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A New York-based startup is advancing what it believes is a novel approach to harnessing the immune system to fight cancer.Many approaches rely in some way on training blank T-cells to recognize and attack cancer cells. Founded in 2020, Loki Therapeutics is based on research that makes cancer cells look like targets the body already recognizes.The idea is essentially to “wake up” the immune system and reactivate T-cells that carry the memory of childhood vaccinations against diseases like tetanus, measles and mumps. The strategy reflects the fact that T cells carry the memory of those diseases long after shots are given.“If we can make the cancer look like tetanus, the body will kill it,” said Chris Bradley, founder and CEO of Loki. He started the company after meeting the researcher behind the idea, Claudia Gravekamp, an associate professor in microbiology and immunology at Albert Einstein College of Medicine in New York.“Once I got my head around it, I was blown away by the potential for what she had discovered,” Bradley said in a phone interview. Bradley met Gravekamp while looking for a new venture after he had sold a previous startup, Mana Health. Purchased by the cable giant Comcast in 2018, Mana focused on health data inter-operability.Bradley’s new company has raised $1 million so far. The money has come from proceeds of the Mana sale and from angel investors, including the family of Reggie Bradford, a serial entrepreneur and mentor to Bradley.
Bradford died of pancreatic cancer in 2018, fueling Bradley’s interest in Gravekamp’s research. Her approach has shown promise in fighting pancreatic cancer in mice, Bradley said.“With biotech, it’s always a bit of a gamble,” he said. “But all science points to this being potentially a breakthrough therapy for an extremely difficult-to-treat cancer.”The company is looking to raise between $15 million and $20 million in Series A funding to help support clinical trials of its lead candidate, called AWAKE-LM-TT. The therapy uses attenuated Listeria monocytogenes as a vector to transport a tetanus toxoid antigen from a childhood vaccine. The listeria is too weak to hurt the patient but it infects tumor cells and tricks them into expressing tetanus antigens. The company’s name, Loki, comes from the trickster god in Norse mythology. The therapy can stand alone, Bradley said. But it appears to be more effective when paired with chemotherapy drugs, such as gemcitabine. Gemcitabine is used to treat patients with pancreatic, ovarian, bladder and other cancers.Loki also is exploring its approach in tandem with checkpoint inhibitors. “We suspect that will be a very positive combination,” Bradley said.The company hopes to begin Phase 1 trials in 2021 for both pancreatic and ovarian cancer, Bradley said. The company also is studying therapeutic candidates based on polio and measles vaccines.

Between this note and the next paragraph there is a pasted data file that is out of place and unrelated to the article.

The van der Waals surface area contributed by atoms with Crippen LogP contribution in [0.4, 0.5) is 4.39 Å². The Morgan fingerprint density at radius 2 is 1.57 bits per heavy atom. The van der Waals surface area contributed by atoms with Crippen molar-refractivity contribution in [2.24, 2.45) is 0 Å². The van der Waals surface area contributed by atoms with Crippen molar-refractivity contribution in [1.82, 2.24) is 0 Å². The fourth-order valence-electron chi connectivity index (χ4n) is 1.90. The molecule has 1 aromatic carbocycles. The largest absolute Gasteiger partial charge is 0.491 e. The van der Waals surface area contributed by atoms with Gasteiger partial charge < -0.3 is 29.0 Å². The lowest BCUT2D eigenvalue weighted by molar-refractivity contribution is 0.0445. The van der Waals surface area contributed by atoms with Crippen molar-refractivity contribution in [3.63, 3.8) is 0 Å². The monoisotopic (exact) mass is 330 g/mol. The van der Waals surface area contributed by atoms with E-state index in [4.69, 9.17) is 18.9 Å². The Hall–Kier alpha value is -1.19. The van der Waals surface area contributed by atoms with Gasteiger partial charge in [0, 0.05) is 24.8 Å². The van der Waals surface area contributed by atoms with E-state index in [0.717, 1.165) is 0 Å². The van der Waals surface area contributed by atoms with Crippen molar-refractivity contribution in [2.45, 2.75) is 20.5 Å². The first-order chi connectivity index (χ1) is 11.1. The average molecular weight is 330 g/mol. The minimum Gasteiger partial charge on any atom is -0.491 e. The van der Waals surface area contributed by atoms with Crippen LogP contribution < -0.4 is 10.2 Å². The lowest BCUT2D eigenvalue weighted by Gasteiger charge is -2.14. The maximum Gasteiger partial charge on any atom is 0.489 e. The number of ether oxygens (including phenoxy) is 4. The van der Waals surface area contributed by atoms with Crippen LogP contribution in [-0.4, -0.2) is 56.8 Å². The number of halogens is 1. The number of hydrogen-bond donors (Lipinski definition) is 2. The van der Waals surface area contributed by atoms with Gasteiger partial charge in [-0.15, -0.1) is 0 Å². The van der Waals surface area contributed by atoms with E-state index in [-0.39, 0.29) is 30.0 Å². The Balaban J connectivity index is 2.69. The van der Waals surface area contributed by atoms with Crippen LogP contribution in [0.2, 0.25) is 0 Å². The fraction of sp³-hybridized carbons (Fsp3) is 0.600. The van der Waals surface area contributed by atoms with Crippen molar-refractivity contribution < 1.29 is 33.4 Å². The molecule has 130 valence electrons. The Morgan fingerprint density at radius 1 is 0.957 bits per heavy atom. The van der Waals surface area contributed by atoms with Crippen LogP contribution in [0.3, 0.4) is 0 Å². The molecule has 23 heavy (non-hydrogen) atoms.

Photo: royaltystockphoto, Getty Images

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